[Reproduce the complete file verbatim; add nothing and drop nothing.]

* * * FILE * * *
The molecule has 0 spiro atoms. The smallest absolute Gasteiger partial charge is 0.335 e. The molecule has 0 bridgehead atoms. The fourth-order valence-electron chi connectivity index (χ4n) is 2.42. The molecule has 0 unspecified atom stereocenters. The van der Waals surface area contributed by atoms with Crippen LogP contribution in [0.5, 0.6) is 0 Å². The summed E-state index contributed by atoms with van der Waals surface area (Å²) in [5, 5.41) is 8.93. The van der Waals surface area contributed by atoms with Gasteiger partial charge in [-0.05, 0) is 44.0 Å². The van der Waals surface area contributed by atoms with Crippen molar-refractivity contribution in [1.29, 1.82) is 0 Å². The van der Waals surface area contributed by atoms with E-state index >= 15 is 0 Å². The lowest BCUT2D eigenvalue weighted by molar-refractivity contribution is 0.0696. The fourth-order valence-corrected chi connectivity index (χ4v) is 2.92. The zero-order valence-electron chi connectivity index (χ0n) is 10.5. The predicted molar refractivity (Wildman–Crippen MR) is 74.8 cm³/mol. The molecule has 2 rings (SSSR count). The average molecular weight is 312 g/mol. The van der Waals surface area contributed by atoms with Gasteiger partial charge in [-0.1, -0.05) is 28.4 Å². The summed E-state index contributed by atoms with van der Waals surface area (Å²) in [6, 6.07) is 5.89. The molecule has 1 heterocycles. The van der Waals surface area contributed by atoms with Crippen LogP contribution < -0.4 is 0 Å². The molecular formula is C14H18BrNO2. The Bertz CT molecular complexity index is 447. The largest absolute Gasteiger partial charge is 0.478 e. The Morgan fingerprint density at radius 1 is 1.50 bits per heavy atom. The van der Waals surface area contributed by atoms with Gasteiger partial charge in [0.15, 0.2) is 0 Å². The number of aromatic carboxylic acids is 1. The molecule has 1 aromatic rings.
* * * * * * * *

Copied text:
The molecule has 0 spiro atoms. The smallest absolute Gasteiger partial charge is 0.335 e. The molecule has 0 bridgehead atoms. The fourth-order valence-electron chi connectivity index (χ4n) is 2.42. The molecule has 0 unspecified atom stereocenters. The van der Waals surface area contributed by atoms with Crippen LogP contribution in [0.5, 0.6) is 0 Å². The summed E-state index contributed by atoms with van der Waals surface area (Å²) in [5, 5.41) is 8.93. The van der Waals surface area contributed by atoms with Gasteiger partial charge in [-0.05, 0) is 44.0 Å². The van der Waals surface area contributed by atoms with Crippen molar-refractivity contribution in [1.29, 1.82) is 0 Å². The van der Waals surface area contributed by atoms with E-state index >= 15 is 0 Å². The lowest BCUT2D eigenvalue weighted by molar-refractivity contribution is 0.0696. The fourth-order valence-corrected chi connectivity index (χ4v) is 2.92. The zero-order valence-electron chi connectivity index (χ0n) is 10.5. The predicted molar refractivity (Wildman–Crippen MR) is 74.8 cm³/mol. The molecule has 2 rings (SSSR count). The average molecular weight is 312 g/mol. The van der Waals surface area contributed by atoms with Gasteiger partial charge in [-0.1, -0.05) is 28.4 Å². The summed E-state index contributed by atoms with van der Waals surface area (Å²) in [6, 6.07) is 5.89. The molecule has 1 heterocycles. The van der Waals surface area contributed by atoms with Crippen LogP contribution < -0.4 is 0 Å². The molecular formula is C14H18BrNO2. The Bertz CT molecular complexity index is 447. The largest absolute Gasteiger partial charge is 0.478 e. The Morgan fingerprint density at radius 1 is 1.50 bits per heavy atom. The van der Waals surface area contributed by atoms with Gasteiger partial charge in [0.15, 0.2) is 0 Å². The number of aromatic carboxylic acids is 1. The molecule has 1 aromatic rings.